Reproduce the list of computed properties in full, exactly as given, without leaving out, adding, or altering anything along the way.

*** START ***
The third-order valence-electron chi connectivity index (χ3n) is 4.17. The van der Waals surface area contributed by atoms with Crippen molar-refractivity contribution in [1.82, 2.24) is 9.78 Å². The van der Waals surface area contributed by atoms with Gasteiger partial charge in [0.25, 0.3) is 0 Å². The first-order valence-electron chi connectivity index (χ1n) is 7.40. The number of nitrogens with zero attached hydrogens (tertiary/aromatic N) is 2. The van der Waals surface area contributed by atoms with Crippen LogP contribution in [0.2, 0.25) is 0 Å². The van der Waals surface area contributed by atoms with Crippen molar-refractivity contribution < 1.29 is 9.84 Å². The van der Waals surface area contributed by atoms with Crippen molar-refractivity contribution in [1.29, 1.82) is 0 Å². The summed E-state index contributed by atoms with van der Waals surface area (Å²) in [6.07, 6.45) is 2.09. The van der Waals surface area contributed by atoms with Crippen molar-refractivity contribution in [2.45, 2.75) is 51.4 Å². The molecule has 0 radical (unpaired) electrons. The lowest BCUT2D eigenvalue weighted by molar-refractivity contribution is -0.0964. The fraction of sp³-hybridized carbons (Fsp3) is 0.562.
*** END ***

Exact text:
The third-order valence-electron chi connectivity index (χ3n) is 4.17. The van der Waals surface area contributed by atoms with Crippen molar-refractivity contribution in [1.82, 2.24) is 9.78 Å². The van der Waals surface area contributed by atoms with Gasteiger partial charge in [0.25, 0.3) is 0 Å². The first-order valence-electron chi connectivity index (χ1n) is 7.40. The number of nitrogens with zero attached hydrogens (tertiary/aromatic N) is 2. The van der Waals surface area contributed by atoms with Crippen LogP contribution in [0.2, 0.25) is 0 Å². The van der Waals surface area contributed by atoms with Crippen molar-refractivity contribution < 1.29 is 9.84 Å². The van der Waals surface area contributed by atoms with Crippen molar-refractivity contribution in [1.29, 1.82) is 0 Å². The summed E-state index contributed by atoms with van der Waals surface area (Å²) in [6.07, 6.45) is 2.09. The van der Waals surface area contributed by atoms with Crippen molar-refractivity contribution in [2.45, 2.75) is 51.4 Å². The molecule has 0 radical (unpaired) electrons. The lowest BCUT2D eigenvalue weighted by molar-refractivity contribution is -0.0964. The fraction of sp³-hybridized carbons (Fsp3) is 0.562.